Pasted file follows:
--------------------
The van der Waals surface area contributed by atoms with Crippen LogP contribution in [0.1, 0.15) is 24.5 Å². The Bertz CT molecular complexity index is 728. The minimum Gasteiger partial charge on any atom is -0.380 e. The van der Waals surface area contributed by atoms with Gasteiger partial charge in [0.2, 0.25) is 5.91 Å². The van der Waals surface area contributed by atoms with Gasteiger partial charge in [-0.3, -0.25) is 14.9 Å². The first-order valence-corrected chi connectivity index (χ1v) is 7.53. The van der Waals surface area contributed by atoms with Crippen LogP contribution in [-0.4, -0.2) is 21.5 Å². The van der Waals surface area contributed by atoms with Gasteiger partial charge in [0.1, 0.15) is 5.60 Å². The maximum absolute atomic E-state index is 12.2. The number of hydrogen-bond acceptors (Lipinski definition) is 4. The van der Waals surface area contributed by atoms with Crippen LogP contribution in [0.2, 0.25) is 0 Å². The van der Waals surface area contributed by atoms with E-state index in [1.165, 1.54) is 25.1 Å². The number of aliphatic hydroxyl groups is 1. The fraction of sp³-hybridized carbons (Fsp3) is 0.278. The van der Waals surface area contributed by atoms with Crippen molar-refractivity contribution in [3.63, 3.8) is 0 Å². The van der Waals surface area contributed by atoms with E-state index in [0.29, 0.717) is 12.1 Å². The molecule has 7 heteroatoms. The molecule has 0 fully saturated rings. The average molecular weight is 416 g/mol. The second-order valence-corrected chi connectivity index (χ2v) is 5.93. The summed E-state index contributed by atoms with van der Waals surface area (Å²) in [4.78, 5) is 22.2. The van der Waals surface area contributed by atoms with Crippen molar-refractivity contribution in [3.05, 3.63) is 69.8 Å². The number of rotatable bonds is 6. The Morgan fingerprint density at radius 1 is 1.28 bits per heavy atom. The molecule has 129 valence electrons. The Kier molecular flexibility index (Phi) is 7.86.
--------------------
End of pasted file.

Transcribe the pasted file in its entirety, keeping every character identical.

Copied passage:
The van der Waals surface area contributed by atoms with Crippen LogP contribution in [0.1, 0.15) is 24.5 Å². The Bertz CT molecular complexity index is 728. The minimum Gasteiger partial charge on any atom is -0.380 e. The van der Waals surface area contributed by atoms with Gasteiger partial charge in [0.2, 0.25) is 5.91 Å². The van der Waals surface area contributed by atoms with Gasteiger partial charge in [-0.3, -0.25) is 14.9 Å². The first-order valence-corrected chi connectivity index (χ1v) is 7.53. The van der Waals surface area contributed by atoms with Crippen LogP contribution in [-0.4, -0.2) is 21.5 Å². The van der Waals surface area contributed by atoms with Gasteiger partial charge in [0.1, 0.15) is 5.60 Å². The maximum absolute atomic E-state index is 12.2. The number of hydrogen-bond acceptors (Lipinski definition) is 4. The van der Waals surface area contributed by atoms with Crippen LogP contribution in [0.2, 0.25) is 0 Å². The van der Waals surface area contributed by atoms with E-state index in [1.165, 1.54) is 25.1 Å². The number of aliphatic hydroxyl groups is 1. The fraction of sp³-hybridized carbons (Fsp3) is 0.278. The van der Waals surface area contributed by atoms with Crippen molar-refractivity contribution in [3.63, 3.8) is 0 Å². The van der Waals surface area contributed by atoms with E-state index in [0.29, 0.717) is 12.1 Å². The molecule has 7 heteroatoms. The molecule has 0 fully saturated rings. The average molecular weight is 416 g/mol. The second-order valence-corrected chi connectivity index (χ2v) is 5.93. The summed E-state index contributed by atoms with van der Waals surface area (Å²) in [4.78, 5) is 22.2. The van der Waals surface area contributed by atoms with Crippen molar-refractivity contribution in [3.05, 3.63) is 69.8 Å². The number of rotatable bonds is 6. The Morgan fingerprint density at radius 1 is 1.28 bits per heavy atom. The molecule has 129 valence electrons. The Kier molecular flexibility index (Phi) is 7.86.